(iv) Step Change Display

It is assumed here that the color data CDr is changed in a stepped manner by an amount equivalent to Di "10010000" at the dot DoM between the dots DoK and DoL shown in FIG. 18. In this case, the VRAM 305 is arranged to store:

Dr="1001"

Da="5"

as the display data corresponding to the dot DoM. This arrangement forces the multiplexer 236 to output the data "Di" when the display data corresponding to the dot DoM is read from the VRAM 305. Incidentally, it is assumed that the flip-flop 316 of FIG. 25 is reset. This data Di is supplied to the adder circuit 242 in which it is added to the content of the register 224. The result of this addition is read by the register 224. In consequence, the displayed color is changed in a stepped manner at the dot DoM. It should be noted that this step change display can be applied to the constant shading or the curvilinear interpolation shading in addition to the linear interpolation shading.

(v) Double-precision display

The double-precision display is the operation by which each dot is displayed on the basis of the 8-bit color data CDr. It should be noted that, although the above-described display examples adopt the 8-bit color data CDr, the dots DoK, DoM shown in FIG. 12 and the dot DoK shown in FIG. 13 serving as reference dots are substantially displayed on the basis of the 4-bit color data CDr, the lower-order 4 bits being "0"s. In contrast, according to this double-precision display, the above noted reference dots can be displayed on the basis of the full 8-bit color data CDr

As an example, it is assumed here that the dot DoK shown in FIG. 13 is displayed on the basis of the color data CDr [B7] (hexadecimal number). In this case, the VRAM 305 is arranged to store the following display data:

the display data corresponding to the dot Do (K-1)

Dr=7

Da=0; and

the display data corresponding to the dot DoK

Dr=B,

Da=6.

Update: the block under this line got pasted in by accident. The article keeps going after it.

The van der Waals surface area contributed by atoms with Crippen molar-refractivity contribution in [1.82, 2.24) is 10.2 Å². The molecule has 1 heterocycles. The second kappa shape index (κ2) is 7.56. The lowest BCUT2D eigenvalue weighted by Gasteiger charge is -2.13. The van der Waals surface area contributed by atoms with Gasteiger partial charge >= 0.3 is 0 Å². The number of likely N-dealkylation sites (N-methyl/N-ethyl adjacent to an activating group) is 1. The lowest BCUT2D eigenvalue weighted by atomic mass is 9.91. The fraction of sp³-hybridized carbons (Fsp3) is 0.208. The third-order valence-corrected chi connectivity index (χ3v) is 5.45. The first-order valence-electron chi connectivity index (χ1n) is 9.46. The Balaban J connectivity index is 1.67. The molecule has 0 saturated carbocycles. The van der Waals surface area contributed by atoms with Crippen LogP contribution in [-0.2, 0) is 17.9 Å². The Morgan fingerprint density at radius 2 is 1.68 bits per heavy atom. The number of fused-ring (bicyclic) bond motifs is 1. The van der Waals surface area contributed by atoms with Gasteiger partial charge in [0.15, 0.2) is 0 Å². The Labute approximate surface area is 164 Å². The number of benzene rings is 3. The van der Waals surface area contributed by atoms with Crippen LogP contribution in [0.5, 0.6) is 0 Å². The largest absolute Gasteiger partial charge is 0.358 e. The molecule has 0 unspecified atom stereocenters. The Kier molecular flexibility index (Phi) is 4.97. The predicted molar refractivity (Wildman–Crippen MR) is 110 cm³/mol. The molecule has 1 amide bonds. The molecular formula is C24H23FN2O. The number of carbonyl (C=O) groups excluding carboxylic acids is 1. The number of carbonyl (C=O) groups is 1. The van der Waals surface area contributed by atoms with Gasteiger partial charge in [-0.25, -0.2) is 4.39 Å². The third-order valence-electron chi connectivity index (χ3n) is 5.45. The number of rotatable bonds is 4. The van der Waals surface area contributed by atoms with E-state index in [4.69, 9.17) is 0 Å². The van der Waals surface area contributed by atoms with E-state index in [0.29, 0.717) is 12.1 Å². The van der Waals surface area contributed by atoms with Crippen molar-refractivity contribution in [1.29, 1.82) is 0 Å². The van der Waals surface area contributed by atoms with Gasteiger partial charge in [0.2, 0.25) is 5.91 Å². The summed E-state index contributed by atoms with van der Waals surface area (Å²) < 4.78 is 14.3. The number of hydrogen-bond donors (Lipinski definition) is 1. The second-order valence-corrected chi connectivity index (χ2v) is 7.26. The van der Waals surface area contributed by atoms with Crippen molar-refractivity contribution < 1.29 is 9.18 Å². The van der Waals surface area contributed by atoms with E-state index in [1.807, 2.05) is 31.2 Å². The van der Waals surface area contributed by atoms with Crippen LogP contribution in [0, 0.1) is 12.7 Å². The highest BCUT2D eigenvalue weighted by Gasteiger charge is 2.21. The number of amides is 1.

The process of display operation in this case will be described with reference to the timing chart shown in FIG. 31. It is assumed here that, at a time t0 shown in the Figure, the VRAM 305 outputs the display data corresponding to the dot Do (K-1) and, at a time t1, the VRAM 305 outputs the display corresponding to the dot DoK. In this case, the output of the register 321 assumes the state shown by part C of FIG. 31, while the output of the register 325 assumes the state shown by part D of the same Figure. The signal C6 goes to a "1" signal between times t2 and t3 (FIG. 31, part (E)). When the signal C6 goes to a "1" signal between the times t2 and t3, the output "7" of the register 325 is supplied to the lower-order 4 bits of the input terminal <I> of the multiplexer 237 through the multiplexer 339. In the meantime, the output "B" of the register 321 is supplied to the higher-order 4 bits of the multiplexer 237. In addition, at this time, the output of the OR gate 329 goes to a "1" signal, and this "1" signal is supplied to the control terminal C of the multiplexer 237. In consequence, between the times t2 and t3, the multiplexer 237 outputs the data "B7" (see part G in FIG. 31), supplying it to an input terminal of the register 224. Subsequently, when the dot clock φ is output at the time t3, the data "B7" is read by the register 224 (see part H in FIG. 31), and the thus-read data "B7" is output through the multiplexer 238 in the form of the color data CDr. Thus, the dot DoK is displayed in color on the basis of this color data CDr "B7". It should be noted that the timing at which the color data CDr "B7" is output by the multiplexer 238 is selected so as to be two cycles of the dot clock φ after the time when the VRAM 305 outputs the display data corresponding to the dot DoK.